It can take a man out of his comfort zone.
When August of 2001 came along, the month when commanders receive their fitness reports, I thought about it long and hard: There were a dozen or so commanders on the ship, working for my captain. All of us competing among ourselves for position in the FITREP races. A good finish could mean the difference between early promotion to captain and early separation from the service. It’s up or out.
I asked the CO for a private audience.
“Captain,” I said, “I know you’re writing FITREPS and I don’t presume anything about where I might fit in, but I just thought you should know that there’s no need to waste a bullet on me. I’ve decided to retire next year. I’m hanging ‘em up. Here’s my letter.”
The CO read the letter quietly, handed it back to me, asked, “What do you want to do?”
“Oh, I guess I’ll do the airlines thing,” I told him. “Money’s not bad, work’s easy. I’ve done my bit, and I’m pretty beat down. I’m ready for a break.”
“Hold on to this letter until we’re home for a month, Lex,” the Captain replied. “We’ll get you some time off when we get home, and I think you may change your mind.”
“Yes sir,” I replied, thinking to myself, not very likely.
The Ops Coordination Meeting which ordinarily took place in the Flag War Room at 0900 was canceled. Too much going on, see you at 1000 for the Morning Flag Meeting. There were a bunch of new faces in the War Room at ten, people who ordinarily wouldn’t have attended. People who wanted to know. Who wanted to understand. A sourly grimacing chief of staff kicked them out. I remained behind.
We’d done our homework and we were ready to answer all questions put to the ship. We were closer to Hawaii, but we’d off-loaded crew there to make room for the Tigers, and most of them would have already flown home. Best to continue on to San Diego and pick up our stragglers, drop the Tigers off. We could refuel and re-arm on the way out. We’d been on deployment for six months. We could be back on the line in three weeks and a bit if we didn’t stop anywhere else along the way.
But the fact of the matter was the ship was tired. Our flight deck non-skid was worn to bare metal forward of the four wire, that’d take weeks to repair. We were trailing a shaft due to a wiped journal bearing and repairing that damage was beyond our capability – shipyard work and at least a month-long project. We had also discovered a cracked rudder pin. We could continue to operate with rudder restrictions for a while before anything failed, probably. But the rudder pin was another serious project requiring through-deck cutting and hot work, not to mention underwater diver support. It would take at least six weeks, best case. More like two months. Then there were the boiler tubes.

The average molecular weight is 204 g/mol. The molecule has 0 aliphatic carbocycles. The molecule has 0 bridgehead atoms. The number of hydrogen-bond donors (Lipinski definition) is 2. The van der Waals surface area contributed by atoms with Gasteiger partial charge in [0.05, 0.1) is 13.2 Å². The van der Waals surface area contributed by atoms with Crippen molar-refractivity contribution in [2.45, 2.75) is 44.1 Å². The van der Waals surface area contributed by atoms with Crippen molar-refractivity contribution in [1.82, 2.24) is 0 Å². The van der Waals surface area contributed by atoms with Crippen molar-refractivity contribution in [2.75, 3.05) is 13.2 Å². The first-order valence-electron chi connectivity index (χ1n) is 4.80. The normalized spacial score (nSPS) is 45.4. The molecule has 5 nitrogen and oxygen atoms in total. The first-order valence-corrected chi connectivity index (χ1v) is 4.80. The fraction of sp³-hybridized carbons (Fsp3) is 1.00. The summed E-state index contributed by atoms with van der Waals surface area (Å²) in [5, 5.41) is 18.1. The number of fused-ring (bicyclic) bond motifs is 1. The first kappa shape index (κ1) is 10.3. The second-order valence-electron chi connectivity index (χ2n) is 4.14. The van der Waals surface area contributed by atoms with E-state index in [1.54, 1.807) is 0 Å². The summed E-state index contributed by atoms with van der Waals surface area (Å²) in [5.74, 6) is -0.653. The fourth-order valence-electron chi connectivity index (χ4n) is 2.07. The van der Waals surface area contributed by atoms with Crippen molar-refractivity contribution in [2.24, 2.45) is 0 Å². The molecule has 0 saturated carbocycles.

She was an old ship. But she was willing. She’d have gone.
No, we were finally told. Not this time. Rest a while and repair your ship. We may have need of you in time.
Enterprise, who had taken our place in the line and was already heading home, put her rudder over, returned to station and awaited further instructions. By morning she was in range of targets in Afghanistan. Carl Vinson, her intended relief, joined her on station after a high speed transit, as did Theodore Roosevelt, surged from the east coast two days after the attacks. Kitty Hawk put to sea carrying only a small detachment of her own air wing, as well as a number of quietly lethal professionals from the Army, with their own quietly professional helicopter squadrons.
While we set about our repairs, my old squadron went to war aboard Vinson. It killed me that I was not there with them. I was savagely proud that they were there.
I knew them: They were warriors, they knew how to take it to the enemy. They were good.
That retirement letter sat in a drawer in my stateroom desk for months before I thought of it again. We had repaired the ship and made her ready for training – a necessary prerequisite to fighting her again – when I chanced across it almost by accident. It felt like something someone else had written. It felt like an anachronism.
I crumpled it up, threw it away. Went back to work. There was another fight coming and we needed to be ready. Now it’s six years later and I’ve written another letter. Staff work, someone’s got to do it. But I’ve done my bit.
And I didn’t even think about the boots I’d chosen to wear this morning until I was half-way down to work.
Combat boots, I thought to myself. Today of all days.